I Googled the term "young republicans voter registration" and got back TONS of active links to programs in place to get the vote out amongst young people.   Why would the GOP have "repeatedly shown interest in keeping young people and students from voting" ?  And who did this?  When?As the father of a very social 18 year old, I literally cannot think of ANY people that age who do not posess photo identification.  Not one.However, I do consider, every time I vote, about how easy it would be for someone to come in before me and claim they were me and steal my right to vote.  Fat chance they'd believe me if I claimed someone did so; no way would I get to vote, and who knows what sort of mess I'd then have to go through to clean up the record.  I also seriously doubt the so-called facts regarding how others don't have access to suitable IDs.  My elderly aunt is a Catholic nun, doesn't drive, and her order used to be cloistered!  But even she has suitable ID ... I call shenanigans on assertions about people not having IDs.  By the way, she voted for Obama.  I still love her anyway.  (She has Alzheimer's.)I am very much in favor of suitable ID being required when one votes.  The very idea that such is not now required is mind-boggling.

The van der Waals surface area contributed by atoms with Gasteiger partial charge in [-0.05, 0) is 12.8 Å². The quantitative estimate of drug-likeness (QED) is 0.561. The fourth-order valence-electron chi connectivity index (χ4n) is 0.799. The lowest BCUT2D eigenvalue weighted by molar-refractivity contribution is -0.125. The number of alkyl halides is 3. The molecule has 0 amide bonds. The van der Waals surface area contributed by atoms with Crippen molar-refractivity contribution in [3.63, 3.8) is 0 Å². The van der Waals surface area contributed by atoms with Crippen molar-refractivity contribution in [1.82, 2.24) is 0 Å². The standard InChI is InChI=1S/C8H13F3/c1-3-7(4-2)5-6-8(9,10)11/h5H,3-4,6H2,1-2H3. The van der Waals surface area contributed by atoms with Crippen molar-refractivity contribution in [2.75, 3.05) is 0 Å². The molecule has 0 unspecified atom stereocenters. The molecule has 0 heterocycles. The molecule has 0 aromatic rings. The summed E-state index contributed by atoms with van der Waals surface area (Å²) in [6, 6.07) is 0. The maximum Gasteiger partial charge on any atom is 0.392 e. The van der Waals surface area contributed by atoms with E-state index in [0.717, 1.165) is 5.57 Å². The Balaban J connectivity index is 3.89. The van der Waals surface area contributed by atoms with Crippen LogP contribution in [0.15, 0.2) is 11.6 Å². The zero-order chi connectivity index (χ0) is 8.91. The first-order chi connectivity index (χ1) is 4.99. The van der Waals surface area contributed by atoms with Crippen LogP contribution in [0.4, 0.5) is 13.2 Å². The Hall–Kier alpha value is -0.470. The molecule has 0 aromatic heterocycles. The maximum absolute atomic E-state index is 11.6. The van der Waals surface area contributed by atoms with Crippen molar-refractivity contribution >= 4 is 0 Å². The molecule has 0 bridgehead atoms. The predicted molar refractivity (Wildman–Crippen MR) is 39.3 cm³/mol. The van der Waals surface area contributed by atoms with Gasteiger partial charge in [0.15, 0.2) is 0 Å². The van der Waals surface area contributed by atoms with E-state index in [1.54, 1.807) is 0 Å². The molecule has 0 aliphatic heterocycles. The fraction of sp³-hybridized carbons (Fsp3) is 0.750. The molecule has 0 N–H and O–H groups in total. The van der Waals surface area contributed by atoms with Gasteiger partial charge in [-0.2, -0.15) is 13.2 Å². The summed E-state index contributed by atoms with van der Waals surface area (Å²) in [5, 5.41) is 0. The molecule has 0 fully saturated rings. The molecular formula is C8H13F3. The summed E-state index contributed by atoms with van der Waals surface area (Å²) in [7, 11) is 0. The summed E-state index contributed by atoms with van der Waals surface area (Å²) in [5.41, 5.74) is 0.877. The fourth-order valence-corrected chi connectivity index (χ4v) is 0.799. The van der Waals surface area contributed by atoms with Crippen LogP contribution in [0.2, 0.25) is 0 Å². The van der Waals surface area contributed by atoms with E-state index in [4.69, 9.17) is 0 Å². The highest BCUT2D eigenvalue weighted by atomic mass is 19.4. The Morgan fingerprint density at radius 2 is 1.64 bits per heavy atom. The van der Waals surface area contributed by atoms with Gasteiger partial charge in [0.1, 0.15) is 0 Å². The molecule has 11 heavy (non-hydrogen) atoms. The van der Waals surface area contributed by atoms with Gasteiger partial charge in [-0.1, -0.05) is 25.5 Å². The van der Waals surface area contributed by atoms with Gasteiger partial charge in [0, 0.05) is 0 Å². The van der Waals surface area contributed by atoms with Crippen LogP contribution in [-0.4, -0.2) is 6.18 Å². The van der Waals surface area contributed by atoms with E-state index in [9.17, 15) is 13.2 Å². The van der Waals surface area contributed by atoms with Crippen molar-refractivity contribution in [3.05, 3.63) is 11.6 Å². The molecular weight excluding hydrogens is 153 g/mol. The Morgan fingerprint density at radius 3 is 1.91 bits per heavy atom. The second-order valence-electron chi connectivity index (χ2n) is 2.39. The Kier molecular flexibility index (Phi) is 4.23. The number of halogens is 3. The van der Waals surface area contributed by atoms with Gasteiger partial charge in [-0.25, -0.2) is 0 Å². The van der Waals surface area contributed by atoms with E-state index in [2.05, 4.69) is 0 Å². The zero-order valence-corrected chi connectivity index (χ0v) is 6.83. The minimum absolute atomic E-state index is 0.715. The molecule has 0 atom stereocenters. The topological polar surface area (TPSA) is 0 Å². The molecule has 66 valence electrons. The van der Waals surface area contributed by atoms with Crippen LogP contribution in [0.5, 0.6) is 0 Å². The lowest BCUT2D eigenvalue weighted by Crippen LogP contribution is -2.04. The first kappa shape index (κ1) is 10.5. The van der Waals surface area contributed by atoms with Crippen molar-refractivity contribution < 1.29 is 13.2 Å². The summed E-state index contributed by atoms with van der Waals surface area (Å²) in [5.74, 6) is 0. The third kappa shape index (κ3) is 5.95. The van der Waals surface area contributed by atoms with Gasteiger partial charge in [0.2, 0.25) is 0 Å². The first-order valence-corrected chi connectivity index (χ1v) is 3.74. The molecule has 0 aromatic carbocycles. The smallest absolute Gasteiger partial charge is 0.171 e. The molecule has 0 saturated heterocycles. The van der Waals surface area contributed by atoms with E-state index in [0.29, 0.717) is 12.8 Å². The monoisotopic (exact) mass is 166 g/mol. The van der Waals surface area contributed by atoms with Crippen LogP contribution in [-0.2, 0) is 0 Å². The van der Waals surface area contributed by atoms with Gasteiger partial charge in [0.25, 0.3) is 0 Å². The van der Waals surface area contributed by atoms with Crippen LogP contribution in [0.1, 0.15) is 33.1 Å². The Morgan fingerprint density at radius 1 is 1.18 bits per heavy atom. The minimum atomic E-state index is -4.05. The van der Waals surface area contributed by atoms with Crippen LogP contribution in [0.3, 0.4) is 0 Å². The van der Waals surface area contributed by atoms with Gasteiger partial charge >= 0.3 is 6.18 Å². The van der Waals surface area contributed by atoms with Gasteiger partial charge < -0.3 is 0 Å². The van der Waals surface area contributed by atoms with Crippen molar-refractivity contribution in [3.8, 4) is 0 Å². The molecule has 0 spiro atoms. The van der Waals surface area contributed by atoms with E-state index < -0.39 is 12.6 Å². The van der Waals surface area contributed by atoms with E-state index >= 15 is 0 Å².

indicates that such new restrictions will impact hundreds of thousands more dems than gops, but I didn't see a break down by age there.  Still, I agree that while many 18 year olds may have photo IDs, most of them I was around when I was a freshman in college didn't not have photo IDs that would have worked for voting for all the reasons mentioned in my commentary.